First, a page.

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Beyond Healthcare: Ottawa Community Health Centres and Their Partners Provide Early Childhood Development Services to Syrian Refugee Children

Monday, March 7, 2016

Ottawa Community Health Centres (CHCs), Mothercraft Ottawa’s Ontario Early Years Centre and Dovercourt Recreation Association have partnered to provide essential early childhood development services as part of the resettlement support to Ottawa’s Syrian refugee population.

Early Childhood Development professionals, health promoters, outreach workers and interpreters are working together to run lively playgroups up to four days a week in Ottawa hotels where refugees are temporarily housed. As of today, 1472 refugees – including 1083 government assisted refugees – have arrived in Ottawa and many are temporarily housed at three hotels across the city. In this time of need, CHCs have moved quickly to provide early childhood services and school readiness in addition to medical care on-site at all the temporary housing sites.

These essential services provide an 'umbrella' for regularly monitoring the health status of refugee children at critical period of growths. Young children aged newborn to 6 yrs and families can attend hours of learning through play including singing, crafts and connecting in a safe and supportive environment. The benefits are massive and include improved language development, decreased social isolation, and better social and emotional functioning.

Kimberly Vandermeer of Somerset West Community Health Centre leads circle time with refugee children at the Radisson Hotel.

The playgroups are also a platform to engage with parents and provide them with information in their language about community resources for health and wellness, such as community health centres, libraries and recreational programs. As they start planning for the future, they also receive reassurance that services will be available to them once they move out of temporary accommodations.

“Working with refugee children and their parents is very rewarding. Some have even worked with Arabic speaking staff to write thank you letters to our staff and centres who provide the services,” said Jennifer Thériault, Early Years Coordinator and Health Promoter at the Centretown Community Health Centre.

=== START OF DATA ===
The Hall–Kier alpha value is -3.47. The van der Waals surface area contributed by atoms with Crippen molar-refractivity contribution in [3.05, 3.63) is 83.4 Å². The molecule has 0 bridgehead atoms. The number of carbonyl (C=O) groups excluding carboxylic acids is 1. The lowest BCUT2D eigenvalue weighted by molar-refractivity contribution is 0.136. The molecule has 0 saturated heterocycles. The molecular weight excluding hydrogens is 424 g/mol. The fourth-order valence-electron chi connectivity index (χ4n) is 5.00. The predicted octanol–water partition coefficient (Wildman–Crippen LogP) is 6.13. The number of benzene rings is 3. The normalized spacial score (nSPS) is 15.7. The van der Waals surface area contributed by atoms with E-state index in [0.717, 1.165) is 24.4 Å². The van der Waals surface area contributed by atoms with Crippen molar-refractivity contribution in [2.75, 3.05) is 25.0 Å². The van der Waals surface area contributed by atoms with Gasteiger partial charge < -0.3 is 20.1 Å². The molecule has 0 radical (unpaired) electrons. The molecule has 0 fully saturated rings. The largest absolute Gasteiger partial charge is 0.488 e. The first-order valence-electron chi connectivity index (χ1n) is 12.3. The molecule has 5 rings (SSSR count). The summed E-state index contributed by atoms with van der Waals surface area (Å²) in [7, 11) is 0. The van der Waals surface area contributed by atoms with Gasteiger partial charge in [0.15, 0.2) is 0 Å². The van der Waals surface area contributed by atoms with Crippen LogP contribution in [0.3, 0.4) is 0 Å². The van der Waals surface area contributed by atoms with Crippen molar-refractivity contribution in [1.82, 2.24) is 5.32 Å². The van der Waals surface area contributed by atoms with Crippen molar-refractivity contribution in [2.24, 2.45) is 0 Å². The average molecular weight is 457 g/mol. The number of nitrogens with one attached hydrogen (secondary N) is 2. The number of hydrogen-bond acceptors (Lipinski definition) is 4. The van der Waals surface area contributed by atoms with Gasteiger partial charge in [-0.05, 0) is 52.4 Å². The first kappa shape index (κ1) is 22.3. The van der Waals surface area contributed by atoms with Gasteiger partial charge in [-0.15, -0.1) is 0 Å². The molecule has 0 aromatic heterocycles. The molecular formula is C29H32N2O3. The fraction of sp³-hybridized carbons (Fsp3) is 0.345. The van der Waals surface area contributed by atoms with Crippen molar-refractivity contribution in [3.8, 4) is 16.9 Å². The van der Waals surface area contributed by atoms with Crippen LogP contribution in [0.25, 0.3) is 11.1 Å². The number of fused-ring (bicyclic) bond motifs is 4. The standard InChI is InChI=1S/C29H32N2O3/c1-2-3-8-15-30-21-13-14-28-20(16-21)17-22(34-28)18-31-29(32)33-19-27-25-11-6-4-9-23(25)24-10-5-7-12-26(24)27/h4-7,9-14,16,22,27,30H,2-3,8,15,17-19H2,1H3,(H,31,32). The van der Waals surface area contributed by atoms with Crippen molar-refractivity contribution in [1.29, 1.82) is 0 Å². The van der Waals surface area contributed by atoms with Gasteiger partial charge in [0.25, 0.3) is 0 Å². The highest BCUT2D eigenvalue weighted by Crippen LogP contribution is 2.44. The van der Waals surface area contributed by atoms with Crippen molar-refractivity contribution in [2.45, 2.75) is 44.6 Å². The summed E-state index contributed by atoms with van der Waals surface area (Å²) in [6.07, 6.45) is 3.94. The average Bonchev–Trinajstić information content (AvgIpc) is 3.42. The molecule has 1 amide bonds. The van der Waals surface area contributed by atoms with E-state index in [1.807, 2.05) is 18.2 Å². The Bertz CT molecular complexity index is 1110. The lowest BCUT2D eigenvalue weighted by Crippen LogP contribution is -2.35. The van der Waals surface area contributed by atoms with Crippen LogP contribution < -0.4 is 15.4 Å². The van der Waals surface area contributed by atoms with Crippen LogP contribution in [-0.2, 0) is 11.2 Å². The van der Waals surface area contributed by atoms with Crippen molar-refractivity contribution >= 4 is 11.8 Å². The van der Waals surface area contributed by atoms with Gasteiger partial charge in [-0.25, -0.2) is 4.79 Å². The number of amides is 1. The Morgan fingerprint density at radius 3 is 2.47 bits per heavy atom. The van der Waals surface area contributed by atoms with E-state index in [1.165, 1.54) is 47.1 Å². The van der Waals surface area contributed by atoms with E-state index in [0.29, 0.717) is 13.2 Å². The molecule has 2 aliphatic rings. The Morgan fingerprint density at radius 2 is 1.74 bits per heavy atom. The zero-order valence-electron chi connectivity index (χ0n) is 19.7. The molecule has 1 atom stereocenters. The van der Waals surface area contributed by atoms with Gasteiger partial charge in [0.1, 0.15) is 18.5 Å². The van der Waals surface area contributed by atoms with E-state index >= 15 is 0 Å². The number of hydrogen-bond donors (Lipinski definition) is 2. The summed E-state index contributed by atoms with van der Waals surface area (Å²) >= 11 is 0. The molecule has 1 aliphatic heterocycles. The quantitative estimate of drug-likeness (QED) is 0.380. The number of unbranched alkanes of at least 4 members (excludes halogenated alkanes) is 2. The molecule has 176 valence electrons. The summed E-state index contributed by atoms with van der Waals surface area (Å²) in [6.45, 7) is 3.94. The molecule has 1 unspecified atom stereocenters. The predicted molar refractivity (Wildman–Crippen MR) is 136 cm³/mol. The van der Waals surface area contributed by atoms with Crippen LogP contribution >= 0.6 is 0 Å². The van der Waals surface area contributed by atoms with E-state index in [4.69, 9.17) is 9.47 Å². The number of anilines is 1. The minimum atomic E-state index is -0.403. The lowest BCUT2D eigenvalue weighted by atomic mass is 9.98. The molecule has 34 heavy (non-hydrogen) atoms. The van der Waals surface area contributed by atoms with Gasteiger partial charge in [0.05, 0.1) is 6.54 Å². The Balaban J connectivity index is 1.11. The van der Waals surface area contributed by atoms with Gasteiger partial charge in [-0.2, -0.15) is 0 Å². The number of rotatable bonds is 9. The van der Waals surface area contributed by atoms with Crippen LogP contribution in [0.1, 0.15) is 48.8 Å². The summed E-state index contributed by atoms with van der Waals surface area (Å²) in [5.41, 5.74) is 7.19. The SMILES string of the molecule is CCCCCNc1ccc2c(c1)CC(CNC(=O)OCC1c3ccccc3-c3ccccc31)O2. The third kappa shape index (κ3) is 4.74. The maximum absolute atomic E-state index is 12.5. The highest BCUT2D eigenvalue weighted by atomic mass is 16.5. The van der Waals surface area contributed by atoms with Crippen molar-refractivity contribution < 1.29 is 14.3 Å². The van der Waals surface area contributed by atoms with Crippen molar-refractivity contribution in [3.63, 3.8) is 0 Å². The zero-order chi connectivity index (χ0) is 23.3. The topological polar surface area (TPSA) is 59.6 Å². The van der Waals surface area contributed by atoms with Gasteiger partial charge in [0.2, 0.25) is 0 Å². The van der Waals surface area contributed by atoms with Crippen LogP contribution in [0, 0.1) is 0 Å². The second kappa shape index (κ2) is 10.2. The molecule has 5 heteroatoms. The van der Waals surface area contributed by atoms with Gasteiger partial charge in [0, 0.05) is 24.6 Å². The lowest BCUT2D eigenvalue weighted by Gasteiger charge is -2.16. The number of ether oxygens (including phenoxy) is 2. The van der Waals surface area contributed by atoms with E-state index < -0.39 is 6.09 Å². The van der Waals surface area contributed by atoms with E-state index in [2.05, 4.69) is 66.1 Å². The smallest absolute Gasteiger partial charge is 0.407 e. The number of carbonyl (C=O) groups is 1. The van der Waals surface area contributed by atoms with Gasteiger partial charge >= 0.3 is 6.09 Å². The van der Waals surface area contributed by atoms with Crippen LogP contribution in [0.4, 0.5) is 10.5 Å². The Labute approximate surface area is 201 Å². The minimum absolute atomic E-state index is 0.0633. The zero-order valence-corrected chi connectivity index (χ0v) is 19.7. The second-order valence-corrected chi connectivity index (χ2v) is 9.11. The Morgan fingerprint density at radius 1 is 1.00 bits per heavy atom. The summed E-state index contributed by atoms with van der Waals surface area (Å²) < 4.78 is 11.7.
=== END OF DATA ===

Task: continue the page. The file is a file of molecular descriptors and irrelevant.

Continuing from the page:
As Syrian refugees are slowly moving into permanent housing in communities across Ottawa, with 580 out of 970 Syrian refugees now living out of hotels, language-specific staff connect them with their local CHC for ongoing social support and care.

Media are welcome to attend the playgroup session with children on Wednesday March 9th from 10:30 a.m. to 11:30 a.m. at the Radisson Hotel (402 Queen Street, Ottawa, ON).


Ottawa CHCs are members of Refugee 613, the grassroots organization coordinating the city of Ottawa’s Syrian refugee resettlement efforts, including housing and healthcare.

As part of their work on the Refugee 613 Health Task Force, Ottawa CHCs have set up multiple health and social services that run regularly at each hotel site to care for Ottawa’s Syrian refugee population.

The CHCs involved are: Somerset West, Centretown, Carlington, Pinecrest-Queensway and Sandy Hill.


Jennifer Theriault

Early Years Coordinator and Health Promoter, Centretown Community Health Centre

Kimberly Vandermeer

Registered Early Childhood Educator, Somerset West Community Health Centre


To schedule an interview, please contact:

Tess Frémont-Côté

Communications Officer, Somerset West Community Health Centre

613-238-8210, ext. 2267

Valérie Levert-Gagnon

Communications Officer, Centretown Community Health Centre

613-233-4443, ext. 2496